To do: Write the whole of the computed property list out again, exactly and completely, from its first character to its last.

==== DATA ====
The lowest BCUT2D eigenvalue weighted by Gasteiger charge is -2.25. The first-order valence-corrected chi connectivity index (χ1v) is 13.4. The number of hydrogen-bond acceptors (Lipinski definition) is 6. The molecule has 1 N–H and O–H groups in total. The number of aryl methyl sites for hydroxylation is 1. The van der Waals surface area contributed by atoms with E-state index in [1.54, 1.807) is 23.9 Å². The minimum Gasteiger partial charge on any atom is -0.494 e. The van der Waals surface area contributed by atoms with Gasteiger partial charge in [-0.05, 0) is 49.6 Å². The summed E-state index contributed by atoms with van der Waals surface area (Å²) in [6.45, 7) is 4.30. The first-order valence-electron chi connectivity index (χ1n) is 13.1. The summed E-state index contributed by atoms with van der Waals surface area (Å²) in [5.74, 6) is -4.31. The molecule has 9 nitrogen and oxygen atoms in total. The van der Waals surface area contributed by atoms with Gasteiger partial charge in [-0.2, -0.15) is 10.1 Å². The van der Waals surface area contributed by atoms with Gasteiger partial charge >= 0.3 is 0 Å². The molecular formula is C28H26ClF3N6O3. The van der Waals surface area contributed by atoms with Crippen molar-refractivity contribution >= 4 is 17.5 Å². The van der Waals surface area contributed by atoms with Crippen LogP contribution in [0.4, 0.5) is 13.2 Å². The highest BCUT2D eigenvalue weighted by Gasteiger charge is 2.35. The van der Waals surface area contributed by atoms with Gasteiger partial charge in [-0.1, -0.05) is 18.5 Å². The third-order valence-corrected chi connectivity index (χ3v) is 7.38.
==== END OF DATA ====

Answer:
The lowest BCUT2D eigenvalue weighted by Gasteiger charge is -2.25. The first-order valence-corrected chi connectivity index (χ1v) is 13.4. The number of hydrogen-bond acceptors (Lipinski definition) is 6. The molecule has 1 N–H and O–H groups in total. The number of aryl methyl sites for hydroxylation is 1. The van der Waals surface area contributed by atoms with E-state index in [1.54, 1.807) is 23.9 Å². The minimum Gasteiger partial charge on any atom is -0.494 e. The van der Waals surface area contributed by atoms with Gasteiger partial charge in [-0.05, 0) is 49.6 Å². The summed E-state index contributed by atoms with van der Waals surface area (Å²) in [6.45, 7) is 4.30. The first-order valence-electron chi connectivity index (χ1n) is 13.1. The summed E-state index contributed by atoms with van der Waals surface area (Å²) in [5.74, 6) is -4.31. The molecule has 9 nitrogen and oxygen atoms in total. The van der Waals surface area contributed by atoms with Gasteiger partial charge in [-0.2, -0.15) is 10.1 Å². The van der Waals surface area contributed by atoms with Gasteiger partial charge >= 0.3 is 0 Å². The molecular formula is C28H26ClF3N6O3. The van der Waals surface area contributed by atoms with Crippen molar-refractivity contribution >= 4 is 17.5 Å². The van der Waals surface area contributed by atoms with Crippen LogP contribution in [0.4, 0.5) is 13.2 Å². The highest BCUT2D eigenvalue weighted by Gasteiger charge is 2.35. The van der Waals surface area contributed by atoms with Gasteiger partial charge in [-0.1, -0.05) is 18.5 Å². The third-order valence-corrected chi connectivity index (χ3v) is 7.38.